Introduction: Involving stroke patients and carers in planning and designing a stroke research trial has several advantages in informing trial methodology, assessment tools, and consent procedures (Ali K 2006). Planning a trial exploring the use of a creative intervention such as Art Therapy (AT) in stroke warrants meaningful patient involvement.
Methods: The research team (4 stroke specialists, 2 stroke survivors, a stroke research nurse, two arts therapists, and a speech and language therapist) designed a study exploring AT in stroke rehabilitation. The study proposal was discussed in a semi-structured focus group meeting (meeting 1) with 4 stroke patients recently discharged from hospital explaining the AT intervention, proposed assessment tools, and follow up measures.
Following completion of the pilot study (6 patients were involved over 6 weeks) (Waller D et al 2013) feedback was obtained from all patients through face to face meetings (4 patients), and telephone interview (2 patients).
Results: Initial study planning meetings with the two stroke survivors shaped the AT intervention as a group interactive session rather than a 1–1 session, and added a qualitative narrative of the study.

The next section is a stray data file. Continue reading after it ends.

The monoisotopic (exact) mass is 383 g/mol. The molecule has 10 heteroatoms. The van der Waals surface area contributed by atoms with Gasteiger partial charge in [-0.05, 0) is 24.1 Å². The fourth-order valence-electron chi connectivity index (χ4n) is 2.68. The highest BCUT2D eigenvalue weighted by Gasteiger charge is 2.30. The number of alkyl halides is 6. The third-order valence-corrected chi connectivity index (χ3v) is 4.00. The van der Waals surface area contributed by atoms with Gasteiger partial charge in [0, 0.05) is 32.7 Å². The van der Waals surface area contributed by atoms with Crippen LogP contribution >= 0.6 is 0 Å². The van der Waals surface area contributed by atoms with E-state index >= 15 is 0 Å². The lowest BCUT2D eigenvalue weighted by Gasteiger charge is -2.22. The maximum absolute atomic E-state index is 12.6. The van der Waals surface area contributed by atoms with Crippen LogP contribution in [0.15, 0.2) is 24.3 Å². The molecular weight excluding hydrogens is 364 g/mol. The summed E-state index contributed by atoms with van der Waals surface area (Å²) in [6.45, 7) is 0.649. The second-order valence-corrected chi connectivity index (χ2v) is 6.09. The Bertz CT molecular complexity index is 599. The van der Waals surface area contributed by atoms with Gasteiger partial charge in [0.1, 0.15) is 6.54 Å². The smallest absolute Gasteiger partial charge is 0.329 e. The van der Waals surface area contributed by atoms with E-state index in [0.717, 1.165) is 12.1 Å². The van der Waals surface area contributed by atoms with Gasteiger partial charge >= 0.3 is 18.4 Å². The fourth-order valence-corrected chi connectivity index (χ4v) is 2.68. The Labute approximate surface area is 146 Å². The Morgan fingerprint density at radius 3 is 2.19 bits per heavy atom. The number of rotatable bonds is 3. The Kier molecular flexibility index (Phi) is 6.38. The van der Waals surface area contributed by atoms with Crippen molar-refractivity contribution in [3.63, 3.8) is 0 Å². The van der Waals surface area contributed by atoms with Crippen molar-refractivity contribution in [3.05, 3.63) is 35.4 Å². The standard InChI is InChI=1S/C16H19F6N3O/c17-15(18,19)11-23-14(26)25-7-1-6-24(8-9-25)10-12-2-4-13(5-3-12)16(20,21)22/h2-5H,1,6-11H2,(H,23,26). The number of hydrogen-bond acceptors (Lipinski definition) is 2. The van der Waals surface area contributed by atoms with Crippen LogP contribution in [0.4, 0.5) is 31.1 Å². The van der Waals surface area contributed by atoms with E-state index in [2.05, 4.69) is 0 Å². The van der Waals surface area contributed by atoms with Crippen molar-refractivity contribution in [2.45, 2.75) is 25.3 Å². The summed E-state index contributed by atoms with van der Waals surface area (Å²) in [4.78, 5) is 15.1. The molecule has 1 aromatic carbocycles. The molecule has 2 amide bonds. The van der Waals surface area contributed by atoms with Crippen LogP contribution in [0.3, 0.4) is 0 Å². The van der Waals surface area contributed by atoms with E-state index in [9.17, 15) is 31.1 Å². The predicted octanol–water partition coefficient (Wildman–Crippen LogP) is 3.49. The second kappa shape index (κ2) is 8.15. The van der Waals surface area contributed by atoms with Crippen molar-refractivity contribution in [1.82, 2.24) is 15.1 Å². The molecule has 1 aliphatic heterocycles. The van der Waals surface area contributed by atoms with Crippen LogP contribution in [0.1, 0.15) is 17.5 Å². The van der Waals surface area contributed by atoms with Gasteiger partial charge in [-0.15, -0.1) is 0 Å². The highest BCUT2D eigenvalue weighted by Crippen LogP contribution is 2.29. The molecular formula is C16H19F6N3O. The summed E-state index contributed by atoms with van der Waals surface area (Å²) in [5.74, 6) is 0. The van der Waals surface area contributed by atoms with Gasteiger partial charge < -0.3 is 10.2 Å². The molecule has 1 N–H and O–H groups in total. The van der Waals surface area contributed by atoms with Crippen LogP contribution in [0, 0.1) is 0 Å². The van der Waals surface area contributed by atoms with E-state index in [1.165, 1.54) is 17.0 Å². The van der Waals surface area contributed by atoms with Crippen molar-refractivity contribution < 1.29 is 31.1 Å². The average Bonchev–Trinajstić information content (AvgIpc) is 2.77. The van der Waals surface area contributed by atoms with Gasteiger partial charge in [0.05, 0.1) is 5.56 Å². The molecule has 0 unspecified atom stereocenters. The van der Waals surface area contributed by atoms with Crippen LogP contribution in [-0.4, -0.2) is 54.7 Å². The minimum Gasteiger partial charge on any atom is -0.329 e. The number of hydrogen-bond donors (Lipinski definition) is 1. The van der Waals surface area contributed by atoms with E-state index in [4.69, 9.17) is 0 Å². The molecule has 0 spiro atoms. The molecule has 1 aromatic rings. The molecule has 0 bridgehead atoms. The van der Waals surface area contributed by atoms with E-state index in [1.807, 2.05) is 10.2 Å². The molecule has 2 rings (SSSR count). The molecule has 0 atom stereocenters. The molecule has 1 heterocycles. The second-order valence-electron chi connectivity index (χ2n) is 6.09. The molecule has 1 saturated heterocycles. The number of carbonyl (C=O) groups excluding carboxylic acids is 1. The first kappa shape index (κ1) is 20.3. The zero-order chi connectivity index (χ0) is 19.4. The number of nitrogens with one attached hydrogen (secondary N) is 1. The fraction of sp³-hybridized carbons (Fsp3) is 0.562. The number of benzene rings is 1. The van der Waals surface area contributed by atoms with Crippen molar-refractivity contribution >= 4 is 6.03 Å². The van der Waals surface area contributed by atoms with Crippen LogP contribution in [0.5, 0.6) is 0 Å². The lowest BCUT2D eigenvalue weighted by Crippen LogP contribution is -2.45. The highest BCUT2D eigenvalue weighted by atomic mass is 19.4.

Meeting 1 helped select the assessment tools which were finally used (Hospital anxiety and depression scale and Therapy outcome measure) in the study.
Communications following completion of pilot study with the stroke survivors informed another 2-centre study proposal, and a current grant application.
Conclusions: Engaging stroke survivors in planning research trials is feasible, beneficial in selecting appropriate methodology and preparing grant applications.
Funding was provided by the Ageing Research Centre in Sussex.